A handful of recent developments have cast a strong light on the sustained tension between privacy and data services.
Last year's revelations about the surveillance activities of the US National Security Agency made many worry about who could be looking at data they thought was secure. In February, BSA The Software Alliance published a report warning that measures taken in the name of privacy could impose barriers to the growing cross-border trade in digital services, notably cloud computing. Then in March the European Parliament agreed on a draft for a new EU Data Protection Regulation, a measure regarded by some as over-prescriptive and which could yet meet opposition in the Council of Ministers.
These all reflect the trade-off between the security of personal data and the potential to use it in consumer and business services. The NSA revelations have given privacy activists the upper hand and some countries are taking steps to curtail the flow of personal data outside their borders.
The desire for privacy is understandable, but it is unrealistic to think that people will retain 100% control over their data unless they don't share it at all with others. Also, advances in technology such as quantum cryptography will make it easier to break cryptographic systems and get at sensitive data. It's impossible to see how as technology continues to evolve that data that is pretty safe now may not be so in five years' time.
For now, the UK has the balance about right. The Data Protection Act has served pretty well over the past 26 years, largely because it is based on principle rather than being over-prescriptive. The country also benefits from an open market with the rest of the EU and a good relationship with the US.
But there are fears that it could become more difficult if the EU regulation becomes law in its existing form, making it harder for organisations to get operational efficiencies from the cloud, for businesses to develop new data services, and for the UK economy to grasp the benefits of high quality business intelligence. The only way to respond is with a flexible approach that maintains the balance between privacy and data services as circumstances change.
CIOs can play their part by helping to build the right type of environment for that flexibility, and a big part of this is going to be in winning and preserving the trust of the public. As people become more aware of how personal data can be misused, they are more likely to share it with organisations that are honest about the risks but take the appropriate steps to minimise them.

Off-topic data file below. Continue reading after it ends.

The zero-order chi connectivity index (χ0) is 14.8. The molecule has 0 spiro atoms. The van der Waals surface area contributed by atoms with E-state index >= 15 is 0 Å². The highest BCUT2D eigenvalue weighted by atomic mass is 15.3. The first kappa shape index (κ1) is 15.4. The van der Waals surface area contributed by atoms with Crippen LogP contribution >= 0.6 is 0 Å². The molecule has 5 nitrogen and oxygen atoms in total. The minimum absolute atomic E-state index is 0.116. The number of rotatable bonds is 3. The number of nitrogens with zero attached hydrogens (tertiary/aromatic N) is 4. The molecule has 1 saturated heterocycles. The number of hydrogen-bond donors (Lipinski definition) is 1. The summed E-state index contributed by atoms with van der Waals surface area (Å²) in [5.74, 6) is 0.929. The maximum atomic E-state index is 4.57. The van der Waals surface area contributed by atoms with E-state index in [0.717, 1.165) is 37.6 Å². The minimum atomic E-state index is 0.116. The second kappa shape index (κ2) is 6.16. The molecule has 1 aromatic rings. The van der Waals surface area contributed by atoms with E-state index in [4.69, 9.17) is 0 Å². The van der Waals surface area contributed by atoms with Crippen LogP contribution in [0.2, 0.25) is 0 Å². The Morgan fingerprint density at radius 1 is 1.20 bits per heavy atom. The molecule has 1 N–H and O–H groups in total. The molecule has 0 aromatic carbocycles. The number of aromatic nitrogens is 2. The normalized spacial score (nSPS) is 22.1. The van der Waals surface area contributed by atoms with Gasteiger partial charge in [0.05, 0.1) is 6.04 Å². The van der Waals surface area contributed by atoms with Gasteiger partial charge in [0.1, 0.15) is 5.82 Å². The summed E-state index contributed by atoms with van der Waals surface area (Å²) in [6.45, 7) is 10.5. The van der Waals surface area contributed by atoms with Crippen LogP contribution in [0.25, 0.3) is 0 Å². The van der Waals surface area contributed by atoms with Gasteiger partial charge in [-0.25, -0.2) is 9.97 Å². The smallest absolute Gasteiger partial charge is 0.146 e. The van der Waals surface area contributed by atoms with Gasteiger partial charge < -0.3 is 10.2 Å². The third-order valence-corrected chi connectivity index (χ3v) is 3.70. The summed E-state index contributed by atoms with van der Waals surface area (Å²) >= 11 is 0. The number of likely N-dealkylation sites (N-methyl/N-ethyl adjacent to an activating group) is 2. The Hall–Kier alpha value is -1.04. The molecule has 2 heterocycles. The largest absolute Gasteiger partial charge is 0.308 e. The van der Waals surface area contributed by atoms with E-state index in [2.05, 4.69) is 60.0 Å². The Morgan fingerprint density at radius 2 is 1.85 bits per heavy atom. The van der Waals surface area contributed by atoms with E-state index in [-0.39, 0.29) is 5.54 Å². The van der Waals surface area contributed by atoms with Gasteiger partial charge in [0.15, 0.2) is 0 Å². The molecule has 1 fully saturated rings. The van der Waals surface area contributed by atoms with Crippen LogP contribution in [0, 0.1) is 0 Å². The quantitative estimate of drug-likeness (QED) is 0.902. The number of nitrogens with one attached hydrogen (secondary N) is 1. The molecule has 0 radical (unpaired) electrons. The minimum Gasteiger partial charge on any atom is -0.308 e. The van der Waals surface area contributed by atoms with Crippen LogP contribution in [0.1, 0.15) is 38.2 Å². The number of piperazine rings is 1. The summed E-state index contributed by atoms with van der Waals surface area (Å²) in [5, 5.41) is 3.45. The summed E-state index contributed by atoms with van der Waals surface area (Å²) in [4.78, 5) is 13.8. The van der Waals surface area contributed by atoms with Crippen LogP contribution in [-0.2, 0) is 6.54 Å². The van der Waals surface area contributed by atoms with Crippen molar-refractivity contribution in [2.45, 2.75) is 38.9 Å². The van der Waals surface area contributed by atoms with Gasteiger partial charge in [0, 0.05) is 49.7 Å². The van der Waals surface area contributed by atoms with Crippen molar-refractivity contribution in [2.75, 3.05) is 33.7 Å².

Organisations should ask why someone would want to share their data. This can create a framework in which the emphasis is on the organisation to really demonstrate to individuals the benefits of their sharing data providing a real opportunity for engagement, which in turn makes it easier to win their trust. A transparent organisation would also be ready to stand back when it can't find a viable answer and drop a plan that might promise money in the bank but wouldn't do anything for people who provided the data.
BCS addressed the issue last year in its Privacy v Intelligence white paper, which highlights a number of steps that can help to manage, if not completely resolve, the tension between the two. These include simplifying the choices through which people give their consent for the use of their data, making it easier to revoke this consent, updating it more regularly, paying close attention to the context in which data is collected and used, and providing for regular privacy impact assessments.
CIOs should be taking the lead in all for all of these measures, ensuring that the resources are available, procedures are in place and that they are designed to match the way their organisation works and uses the data. They also need to make clear that everyone in the organisation appreciates the importance of the procedures, and follows good practice in handling personal data.
There is also guidance in the BCS Personal Data Guardianship Code, which helps organisations to ensure that everyone knows their responsibilities. It outlines eight principles, including that people know who is holding their data, that others only have access to it with their consent, that there are audit trails within organisations, and that those collecting data are aware of their duty of care.
This will not provide conclusive solutions – technology and circumstances will change, and what works over the next year or two may be insufficient in five years – but the guidelines will help CIOs to build the right mindset within their organisations to manage the tensions in the long term.